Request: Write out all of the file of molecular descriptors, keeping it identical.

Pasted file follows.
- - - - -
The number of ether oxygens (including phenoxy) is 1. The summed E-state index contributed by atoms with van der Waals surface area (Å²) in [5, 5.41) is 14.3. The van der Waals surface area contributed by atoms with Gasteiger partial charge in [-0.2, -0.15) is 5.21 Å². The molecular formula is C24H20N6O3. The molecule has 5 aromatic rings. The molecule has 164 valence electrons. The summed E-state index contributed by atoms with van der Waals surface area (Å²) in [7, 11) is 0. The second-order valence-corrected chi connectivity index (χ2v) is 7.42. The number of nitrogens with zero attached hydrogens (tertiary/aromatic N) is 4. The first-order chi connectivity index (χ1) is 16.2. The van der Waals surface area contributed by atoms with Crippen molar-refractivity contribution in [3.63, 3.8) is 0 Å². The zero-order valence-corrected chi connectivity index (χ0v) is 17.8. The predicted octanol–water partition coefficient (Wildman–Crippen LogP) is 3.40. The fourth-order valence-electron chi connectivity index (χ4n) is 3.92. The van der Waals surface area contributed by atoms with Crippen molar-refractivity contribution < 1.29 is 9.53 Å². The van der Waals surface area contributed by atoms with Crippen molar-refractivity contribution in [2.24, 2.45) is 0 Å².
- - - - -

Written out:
The number of ether oxygens (including phenoxy) is 1. The summed E-state index contributed by atoms with van der Waals surface area (Å²) in [5, 5.41) is 14.3. The van der Waals surface area contributed by atoms with Gasteiger partial charge in [-0.2, -0.15) is 5.21 Å². The molecular formula is C24H20N6O3. The molecule has 5 aromatic rings. The molecule has 164 valence electrons. The summed E-state index contributed by atoms with van der Waals surface area (Å²) in [7, 11) is 0. The second-order valence-corrected chi connectivity index (χ2v) is 7.42. The number of nitrogens with zero attached hydrogens (tertiary/aromatic N) is 4. The first-order chi connectivity index (χ1) is 16.2. The van der Waals surface area contributed by atoms with Crippen molar-refractivity contribution in [3.63, 3.8) is 0 Å². The zero-order valence-corrected chi connectivity index (χ0v) is 17.8. The predicted octanol–water partition coefficient (Wildman–Crippen LogP) is 3.40. The fourth-order valence-electron chi connectivity index (χ4n) is 3.92. The van der Waals surface area contributed by atoms with Crippen molar-refractivity contribution < 1.29 is 9.53 Å². The van der Waals surface area contributed by atoms with Crippen molar-refractivity contribution in [2.24, 2.45) is 0 Å².